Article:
US employment slows

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The August non-farm payrolls report was a little weaker than expected (96k v. mkt 130k). This was a decent outcome, but the details of the report look pretty weak.

The cyclical sectors have begun to show weakness, with Manufacturing payrolls declining 15k on the month — following construction payrolls down.

The other cyclical sector – temporary help services – also declined on the month. This concurrent weakness in the cyclicals may presage further weakening of the labour market.

Hours worked in the Manufacturing sector, while still high, have also began to turn down.

While it’s not always the case that declining average hours per week in manufacturing means a recession (and they were very high), it is true that average hours always fall sharply in a recession.

The situation was worse in the household survey, where employment fell by 119k. Despite the poor employment outcome, the unemployment rate declined ~20bps to 8.1% due to a decrease of the labour force participation rate.

The employment to population ratio (which nets out these participation rate changes) fell 10bs to 58.3%. This is only 10bps above the low during the crisis – on this measure, it is fair to say that there has been no recovery at all in the labour market.

Pay growth remains very weak (average pay actually fell 1c to 19.75/hr). This combination of weak growth in the number of jobs, and very weak growth in wages, is hampering the development of the sort of ‘virtuous cycle’ that’s more typical of recoveries.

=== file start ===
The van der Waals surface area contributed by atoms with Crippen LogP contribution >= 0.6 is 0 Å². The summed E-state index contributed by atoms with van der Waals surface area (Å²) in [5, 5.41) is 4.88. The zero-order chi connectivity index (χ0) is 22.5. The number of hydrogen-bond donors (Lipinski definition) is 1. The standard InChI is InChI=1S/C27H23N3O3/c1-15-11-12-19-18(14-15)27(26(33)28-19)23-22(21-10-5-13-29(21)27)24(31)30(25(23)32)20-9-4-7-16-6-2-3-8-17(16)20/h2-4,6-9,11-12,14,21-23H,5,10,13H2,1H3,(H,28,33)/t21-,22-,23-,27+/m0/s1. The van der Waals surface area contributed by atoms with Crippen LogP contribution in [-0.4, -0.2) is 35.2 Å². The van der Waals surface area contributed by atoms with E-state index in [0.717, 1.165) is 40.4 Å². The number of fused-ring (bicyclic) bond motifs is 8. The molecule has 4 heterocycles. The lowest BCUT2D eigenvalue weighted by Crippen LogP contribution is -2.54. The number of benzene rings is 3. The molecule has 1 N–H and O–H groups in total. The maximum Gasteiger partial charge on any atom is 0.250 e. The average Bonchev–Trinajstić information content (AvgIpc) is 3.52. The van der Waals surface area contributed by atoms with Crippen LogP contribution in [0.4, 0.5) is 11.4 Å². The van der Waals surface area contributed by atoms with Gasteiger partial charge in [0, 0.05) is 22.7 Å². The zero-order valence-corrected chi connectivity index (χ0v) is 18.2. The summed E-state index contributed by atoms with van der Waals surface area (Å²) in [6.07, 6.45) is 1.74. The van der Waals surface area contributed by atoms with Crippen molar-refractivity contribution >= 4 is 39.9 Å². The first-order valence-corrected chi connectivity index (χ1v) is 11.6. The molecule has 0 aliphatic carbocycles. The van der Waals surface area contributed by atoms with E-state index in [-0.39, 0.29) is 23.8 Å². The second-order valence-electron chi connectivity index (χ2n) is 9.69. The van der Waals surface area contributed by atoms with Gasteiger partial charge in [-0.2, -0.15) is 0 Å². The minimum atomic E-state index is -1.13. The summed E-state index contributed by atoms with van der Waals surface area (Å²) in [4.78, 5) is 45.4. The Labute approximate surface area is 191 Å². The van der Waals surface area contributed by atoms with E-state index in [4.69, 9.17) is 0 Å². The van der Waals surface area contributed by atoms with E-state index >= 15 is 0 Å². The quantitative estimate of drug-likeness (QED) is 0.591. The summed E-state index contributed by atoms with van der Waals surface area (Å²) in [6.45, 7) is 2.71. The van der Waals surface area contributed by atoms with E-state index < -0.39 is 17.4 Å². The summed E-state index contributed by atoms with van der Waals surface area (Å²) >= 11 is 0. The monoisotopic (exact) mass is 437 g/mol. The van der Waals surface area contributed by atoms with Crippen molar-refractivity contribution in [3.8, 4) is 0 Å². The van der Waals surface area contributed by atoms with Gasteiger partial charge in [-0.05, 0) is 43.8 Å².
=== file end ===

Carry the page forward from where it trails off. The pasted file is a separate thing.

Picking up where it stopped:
Wage growth is presently at an all time low — and it is here that the Fed can really find justification for further easing. Due to the fact that the main input to production is labour, you cannot have a core inflation problem without a wage inflation problem.

The weakness of average wage inflation is one of the best counter-arguments to the claim that all the unemployment is structural. If the unemployed were not employable labour, wage inflation would not be the weakest on record (data goes back to 1964).

At best, we can say that the data does not show all that much worsening. The notionally ‘leading’ bits look like they are turning down, however it’s not yet clear if this is something more serious.

However, with wages growth extremely weak, it is hard to see any inflation risk over the horizon. I think that this should make it pretty easy for the FOMC to ease policy at their meeting this week (12-13 September).


    1. I think the weakness of wage inflation makes this argument pretty difficult to sustain. If it is structural, the unemployed are not effective supply of labour, and aggregate wages growth should be firm.

      1. There seems to be good arguments for both cyclical and structural explanation. Cyclical – low wage growth. Structural – beveridge curve analysis by Kurtz. I can’t see any firm reasons to dispute Kurtz’s conclusion. Can you?

        Perhaps a case of 75% structural, 75% cyclical:

  1. There never has been any arguments for structural unemployment.

    It is another nail in the coffin of classical economics

  2. I know Krugman has been arguing for a long time that its mostly cyclical, but the longer the UE rate stays high, the greater the chance it will become structural.

    Good point on wages growth, and exactly why the Fed will press the QE button very soon. Of course it probably won’t do a great deal….its not as if longer rates need to be pushed down any lower

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